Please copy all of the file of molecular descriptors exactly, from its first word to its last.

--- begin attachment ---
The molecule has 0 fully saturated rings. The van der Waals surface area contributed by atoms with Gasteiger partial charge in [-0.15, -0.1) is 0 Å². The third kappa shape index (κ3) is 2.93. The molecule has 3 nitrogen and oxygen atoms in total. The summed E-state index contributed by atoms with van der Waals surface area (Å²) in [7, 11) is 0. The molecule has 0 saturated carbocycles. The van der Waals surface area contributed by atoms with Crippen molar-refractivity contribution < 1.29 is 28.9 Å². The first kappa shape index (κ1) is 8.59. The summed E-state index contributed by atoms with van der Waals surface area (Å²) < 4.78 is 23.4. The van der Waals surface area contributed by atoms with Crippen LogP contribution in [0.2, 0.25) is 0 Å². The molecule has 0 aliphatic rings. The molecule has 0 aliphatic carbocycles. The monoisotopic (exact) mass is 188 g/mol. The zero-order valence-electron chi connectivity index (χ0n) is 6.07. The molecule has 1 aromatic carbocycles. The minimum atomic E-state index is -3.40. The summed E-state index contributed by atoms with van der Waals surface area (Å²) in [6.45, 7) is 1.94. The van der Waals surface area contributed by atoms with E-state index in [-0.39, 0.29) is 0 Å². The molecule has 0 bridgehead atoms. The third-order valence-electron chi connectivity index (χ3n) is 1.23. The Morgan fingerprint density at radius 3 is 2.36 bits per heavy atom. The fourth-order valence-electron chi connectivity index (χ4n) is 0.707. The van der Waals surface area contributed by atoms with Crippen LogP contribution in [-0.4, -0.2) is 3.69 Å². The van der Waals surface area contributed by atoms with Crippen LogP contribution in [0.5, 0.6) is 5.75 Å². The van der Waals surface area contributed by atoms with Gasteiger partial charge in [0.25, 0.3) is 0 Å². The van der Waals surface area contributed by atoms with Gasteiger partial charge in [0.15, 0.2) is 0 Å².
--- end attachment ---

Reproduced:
The molecule has 0 fully saturated rings. The van der Waals surface area contributed by atoms with Gasteiger partial charge in [-0.15, -0.1) is 0 Å². The third kappa shape index (κ3) is 2.93. The molecule has 3 nitrogen and oxygen atoms in total. The summed E-state index contributed by atoms with van der Waals surface area (Å²) in [7, 11) is 0. The molecule has 0 saturated carbocycles. The van der Waals surface area contributed by atoms with Crippen molar-refractivity contribution < 1.29 is 28.9 Å². The first kappa shape index (κ1) is 8.59. The summed E-state index contributed by atoms with van der Waals surface area (Å²) < 4.78 is 23.4. The van der Waals surface area contributed by atoms with Crippen LogP contribution in [0.2, 0.25) is 0 Å². The molecule has 0 aliphatic rings. The molecule has 0 aliphatic carbocycles. The monoisotopic (exact) mass is 188 g/mol. The zero-order valence-electron chi connectivity index (χ0n) is 6.07. The molecule has 1 aromatic carbocycles. The minimum atomic E-state index is -3.40. The summed E-state index contributed by atoms with van der Waals surface area (Å²) in [6.45, 7) is 1.94. The van der Waals surface area contributed by atoms with E-state index in [-0.39, 0.29) is 0 Å². The molecule has 0 bridgehead atoms. The third-order valence-electron chi connectivity index (χ3n) is 1.23. The Morgan fingerprint density at radius 3 is 2.36 bits per heavy atom. The fourth-order valence-electron chi connectivity index (χ4n) is 0.707. The van der Waals surface area contributed by atoms with Crippen LogP contribution in [-0.4, -0.2) is 3.69 Å². The van der Waals surface area contributed by atoms with Crippen LogP contribution in [0.5, 0.6) is 5.75 Å². The van der Waals surface area contributed by atoms with Gasteiger partial charge in [0.25, 0.3) is 0 Å². The van der Waals surface area contributed by atoms with Gasteiger partial charge in [0.15, 0.2) is 0 Å².